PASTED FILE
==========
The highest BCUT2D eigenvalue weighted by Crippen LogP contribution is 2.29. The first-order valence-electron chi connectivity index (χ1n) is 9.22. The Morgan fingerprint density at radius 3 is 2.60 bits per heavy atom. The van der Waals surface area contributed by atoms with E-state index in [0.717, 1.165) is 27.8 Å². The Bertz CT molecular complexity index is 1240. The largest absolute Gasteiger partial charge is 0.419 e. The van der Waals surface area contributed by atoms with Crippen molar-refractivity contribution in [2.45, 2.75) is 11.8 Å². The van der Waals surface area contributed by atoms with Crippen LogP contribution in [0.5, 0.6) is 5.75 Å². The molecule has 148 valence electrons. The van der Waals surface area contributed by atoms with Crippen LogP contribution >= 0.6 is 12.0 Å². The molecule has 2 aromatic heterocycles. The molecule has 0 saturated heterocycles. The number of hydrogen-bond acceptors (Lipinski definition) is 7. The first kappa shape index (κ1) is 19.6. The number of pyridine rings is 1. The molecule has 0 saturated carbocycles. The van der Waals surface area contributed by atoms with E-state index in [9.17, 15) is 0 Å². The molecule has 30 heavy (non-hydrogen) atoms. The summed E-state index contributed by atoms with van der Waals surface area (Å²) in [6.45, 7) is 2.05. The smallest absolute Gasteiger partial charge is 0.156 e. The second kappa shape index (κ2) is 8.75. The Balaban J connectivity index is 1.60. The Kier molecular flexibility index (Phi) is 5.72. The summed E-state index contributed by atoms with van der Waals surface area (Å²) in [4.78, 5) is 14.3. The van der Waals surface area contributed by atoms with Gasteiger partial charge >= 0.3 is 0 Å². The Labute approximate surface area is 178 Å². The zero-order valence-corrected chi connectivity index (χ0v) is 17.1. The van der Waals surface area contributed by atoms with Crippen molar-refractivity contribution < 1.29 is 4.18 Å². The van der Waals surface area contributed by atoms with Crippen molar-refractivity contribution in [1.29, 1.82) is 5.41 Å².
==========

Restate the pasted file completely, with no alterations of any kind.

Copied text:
The highest BCUT2D eigenvalue weighted by Crippen LogP contribution is 2.29. The first-order valence-electron chi connectivity index (χ1n) is 9.22. The Morgan fingerprint density at radius 3 is 2.60 bits per heavy atom. The van der Waals surface area contributed by atoms with E-state index in [0.717, 1.165) is 27.8 Å². The Bertz CT molecular complexity index is 1240. The largest absolute Gasteiger partial charge is 0.419 e. The van der Waals surface area contributed by atoms with Crippen molar-refractivity contribution in [2.45, 2.75) is 11.8 Å². The van der Waals surface area contributed by atoms with Crippen LogP contribution in [0.5, 0.6) is 5.75 Å². The molecule has 148 valence electrons. The van der Waals surface area contributed by atoms with Crippen LogP contribution >= 0.6 is 12.0 Å². The molecule has 2 aromatic heterocycles. The molecule has 0 saturated heterocycles. The number of hydrogen-bond acceptors (Lipinski definition) is 7. The first kappa shape index (κ1) is 19.6. The number of pyridine rings is 1. The molecule has 0 saturated carbocycles. The van der Waals surface area contributed by atoms with E-state index in [9.17, 15) is 0 Å². The molecule has 30 heavy (non-hydrogen) atoms. The summed E-state index contributed by atoms with van der Waals surface area (Å²) in [6.45, 7) is 2.05. The smallest absolute Gasteiger partial charge is 0.156 e. The second kappa shape index (κ2) is 8.75. The Balaban J connectivity index is 1.60. The Kier molecular flexibility index (Phi) is 5.72. The summed E-state index contributed by atoms with van der Waals surface area (Å²) in [4.78, 5) is 14.3. The van der Waals surface area contributed by atoms with Gasteiger partial charge >= 0.3 is 0 Å². The Labute approximate surface area is 178 Å². The zero-order valence-corrected chi connectivity index (χ0v) is 17.1. The van der Waals surface area contributed by atoms with Crippen molar-refractivity contribution < 1.29 is 4.18 Å². The van der Waals surface area contributed by atoms with Crippen molar-refractivity contribution in [1.29, 1.82) is 5.41 Å².